by Jörg Heikhaus | article was written for and published by small-things.eu, Jan 29, 2010
With her hand-knitted and hand-sewn installations and objects, Nina Braun has found her very own, distinct way of creating unparalleled artworks. She has also produced a film, that turns a really big thing into something very small.
Bringing her characters onto the walls of Hamburg, Nina Braun started out as one of the rare female voices in street art years ago. At the same time, the passionate skateboarder headed her own clothing and skate-supplies label (SUMO) – producing a fashion line for girls that know how to kick-flip a board. Nina’s first merits as an artist derive from that period in her life, when she was taking her career into her own hands and out of the university.
With SUMO being the first (and still only) label run by and made for skateboarding girls, she had her hands full being a business woman. Despite being satisfied with the results and the impact SUMO (which was always not just a clothing label, but a strong statement as well) had on the whole skateboarding scene, after 6 years she canned the life in the fashion industry and focused completely on the arts.
Using her skills as an expert craftswoman familiar with traditional techniques of needleworks, she started to hand knit icons of skateboarding: her first major installational work was a “shop-display”; a shelve full with sneaker replicas of classic skateboarding symbols. Highly detailed, fluffy and ideal to be worn around the house (if someone would put expensive and unique artworks on their feet, that is).
The sneaker show (”Sneak like a Panther – Puschen for the cozy generation”, with Puschen being a german idiom for slippers) was our first exhibition together, back in 2005. Since then, Nina exhibited with us in Hamburg two more times. And we have been travelling together quite a bit: to show her art in Barcelona and Miami (2008 and 2009). When presenting her sneaker installation in New York 2007, Nina couldn’t be with us, but you can imagine the enthusiasm her work was greeted with in a sneaker-crazy country such as the U.S..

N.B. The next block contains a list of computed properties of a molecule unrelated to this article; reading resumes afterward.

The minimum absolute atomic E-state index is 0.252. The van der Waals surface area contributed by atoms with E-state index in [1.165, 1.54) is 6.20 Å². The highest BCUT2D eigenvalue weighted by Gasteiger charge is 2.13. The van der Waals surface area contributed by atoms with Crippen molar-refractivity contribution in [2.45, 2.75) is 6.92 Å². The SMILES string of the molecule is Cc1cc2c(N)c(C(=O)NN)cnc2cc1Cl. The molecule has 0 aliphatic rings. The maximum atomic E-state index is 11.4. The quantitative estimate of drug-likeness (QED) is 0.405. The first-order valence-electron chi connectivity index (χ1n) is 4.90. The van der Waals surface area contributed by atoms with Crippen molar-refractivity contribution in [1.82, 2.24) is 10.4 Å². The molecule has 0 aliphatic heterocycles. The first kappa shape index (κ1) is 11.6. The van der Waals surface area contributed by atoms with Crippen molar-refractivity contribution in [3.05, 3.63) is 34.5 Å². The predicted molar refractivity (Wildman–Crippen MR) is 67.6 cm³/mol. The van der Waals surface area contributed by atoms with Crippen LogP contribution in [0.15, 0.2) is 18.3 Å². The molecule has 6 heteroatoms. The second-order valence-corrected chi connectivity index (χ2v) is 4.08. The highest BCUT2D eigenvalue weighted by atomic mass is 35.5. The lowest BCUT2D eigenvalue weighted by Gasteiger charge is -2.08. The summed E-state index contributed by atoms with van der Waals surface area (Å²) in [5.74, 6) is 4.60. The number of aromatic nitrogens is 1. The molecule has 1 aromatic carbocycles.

Her work has developed strongly since our first colaboration: Nina has been going bigger and bigger in her last obejcts, going from true-to-scale sneakers to sewing a whole city full of skyscrapers, with a large, knitted creature towering over it. Don’t even try to imagine the days and weeks she spends realising these works! It’s the small things that make a difference: Every element within the artwork is important to her, even hidden and very little components are created with the utmost care.
While her dedication to perfection and detail naturally reduces her artistic output, it makes working with her so enjoyable – as a gallery owner I can blindly trust her that even if she knits hundreds of maggots (for a life-size grave hill), the work is excecuted with such excellence and individualism, it will timelessly last for eternity.
Lately, Nina has been producing stop-motion-animated short films as well. Going to work with the same devotion to the tiniest detail as in her objects, during her latest film “Business as usual” a diminutive hut is literally carved out from a skyscraper. All hand crafted. All filmed frame-by-frame. Probably one of the most time-consuming artist films I have seen. And also one of the best. Ever.
Nina Braun has come a long way. And she has found plenty of admirers and supporters for her work along the road, which is the key to survive as an artist. Her artworks grace homes and private collections in Europe, the U.S. and Asia. She has been widely published in books and magazines around the globe. Given her labour intensive work process, shows are rare with her, and you have to be patient if you want to see original new art by her. Look forward to May 2011, when Nina Braun returns to the scene with her first solo-exhibition since two and a half years – we just pencilled her into our calendar again.